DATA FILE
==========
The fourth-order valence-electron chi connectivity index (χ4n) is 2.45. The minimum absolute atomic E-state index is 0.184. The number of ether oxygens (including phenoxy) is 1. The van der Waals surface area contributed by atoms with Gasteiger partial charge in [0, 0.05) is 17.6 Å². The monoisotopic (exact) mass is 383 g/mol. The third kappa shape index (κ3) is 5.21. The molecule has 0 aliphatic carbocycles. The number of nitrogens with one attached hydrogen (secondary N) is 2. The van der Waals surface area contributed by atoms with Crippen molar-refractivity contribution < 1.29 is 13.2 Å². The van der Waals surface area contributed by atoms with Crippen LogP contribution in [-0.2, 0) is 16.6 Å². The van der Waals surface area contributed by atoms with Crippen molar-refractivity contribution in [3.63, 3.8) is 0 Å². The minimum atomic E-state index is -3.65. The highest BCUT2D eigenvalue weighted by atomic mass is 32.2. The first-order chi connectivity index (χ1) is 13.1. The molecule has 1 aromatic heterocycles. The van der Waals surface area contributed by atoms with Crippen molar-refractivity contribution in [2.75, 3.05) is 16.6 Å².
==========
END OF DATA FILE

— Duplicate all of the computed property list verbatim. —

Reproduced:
The fourth-order valence-electron chi connectivity index (χ4n) is 2.45. The minimum absolute atomic E-state index is 0.184. The number of ether oxygens (including phenoxy) is 1. The van der Waals surface area contributed by atoms with Gasteiger partial charge in [0, 0.05) is 17.6 Å². The monoisotopic (exact) mass is 383 g/mol. The third kappa shape index (κ3) is 5.21. The molecule has 0 aliphatic carbocycles. The number of nitrogens with one attached hydrogen (secondary N) is 2. The van der Waals surface area contributed by atoms with Crippen molar-refractivity contribution < 1.29 is 13.2 Å². The van der Waals surface area contributed by atoms with Crippen LogP contribution in [-0.2, 0) is 16.6 Å². The van der Waals surface area contributed by atoms with Crippen molar-refractivity contribution in [3.63, 3.8) is 0 Å². The minimum atomic E-state index is -3.65. The highest BCUT2D eigenvalue weighted by atomic mass is 32.2. The first-order chi connectivity index (χ1) is 13.1. The molecule has 1 aromatic heterocycles. The van der Waals surface area contributed by atoms with Crippen molar-refractivity contribution in [2.75, 3.05) is 16.6 Å².